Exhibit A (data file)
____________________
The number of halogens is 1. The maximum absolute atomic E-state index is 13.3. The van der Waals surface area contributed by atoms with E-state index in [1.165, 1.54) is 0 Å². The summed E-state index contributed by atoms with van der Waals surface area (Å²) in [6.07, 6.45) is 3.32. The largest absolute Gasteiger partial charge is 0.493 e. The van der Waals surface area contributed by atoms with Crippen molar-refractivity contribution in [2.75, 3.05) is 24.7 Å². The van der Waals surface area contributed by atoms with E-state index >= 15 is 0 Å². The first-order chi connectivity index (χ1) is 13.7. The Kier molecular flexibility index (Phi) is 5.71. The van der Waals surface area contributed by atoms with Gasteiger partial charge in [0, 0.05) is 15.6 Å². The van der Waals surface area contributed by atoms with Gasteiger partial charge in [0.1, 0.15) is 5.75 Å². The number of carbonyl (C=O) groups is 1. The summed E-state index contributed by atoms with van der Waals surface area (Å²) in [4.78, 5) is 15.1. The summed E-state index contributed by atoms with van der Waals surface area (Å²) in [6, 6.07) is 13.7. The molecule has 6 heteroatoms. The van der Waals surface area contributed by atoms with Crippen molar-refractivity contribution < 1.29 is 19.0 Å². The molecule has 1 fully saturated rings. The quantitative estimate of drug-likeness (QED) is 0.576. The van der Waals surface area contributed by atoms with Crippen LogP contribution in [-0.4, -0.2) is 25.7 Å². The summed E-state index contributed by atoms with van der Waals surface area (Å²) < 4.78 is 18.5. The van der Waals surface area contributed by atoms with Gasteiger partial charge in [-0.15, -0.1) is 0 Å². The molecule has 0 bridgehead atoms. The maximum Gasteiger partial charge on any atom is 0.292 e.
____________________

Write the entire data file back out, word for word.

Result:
The number of halogens is 1. The maximum absolute atomic E-state index is 13.3. The van der Waals surface area contributed by atoms with E-state index in [1.165, 1.54) is 0 Å². The summed E-state index contributed by atoms with van der Waals surface area (Å²) in [6.07, 6.45) is 3.32. The largest absolute Gasteiger partial charge is 0.493 e. The van der Waals surface area contributed by atoms with Crippen molar-refractivity contribution in [2.75, 3.05) is 24.7 Å². The van der Waals surface area contributed by atoms with E-state index >= 15 is 0 Å². The first-order chi connectivity index (χ1) is 13.7. The Kier molecular flexibility index (Phi) is 5.71. The van der Waals surface area contributed by atoms with Gasteiger partial charge in [0, 0.05) is 15.6 Å². The van der Waals surface area contributed by atoms with Gasteiger partial charge in [0.1, 0.15) is 5.75 Å². The number of carbonyl (C=O) groups is 1. The summed E-state index contributed by atoms with van der Waals surface area (Å²) in [4.78, 5) is 15.1. The summed E-state index contributed by atoms with van der Waals surface area (Å²) in [6, 6.07) is 13.7. The molecule has 6 heteroatoms. The van der Waals surface area contributed by atoms with Crippen molar-refractivity contribution < 1.29 is 19.0 Å². The molecule has 1 fully saturated rings. The quantitative estimate of drug-likeness (QED) is 0.576. The van der Waals surface area contributed by atoms with Crippen LogP contribution in [-0.4, -0.2) is 25.7 Å². The summed E-state index contributed by atoms with van der Waals surface area (Å²) < 4.78 is 18.5. The van der Waals surface area contributed by atoms with Gasteiger partial charge in [-0.15, -0.1) is 0 Å². The molecule has 0 bridgehead atoms. The maximum Gasteiger partial charge on any atom is 0.292 e.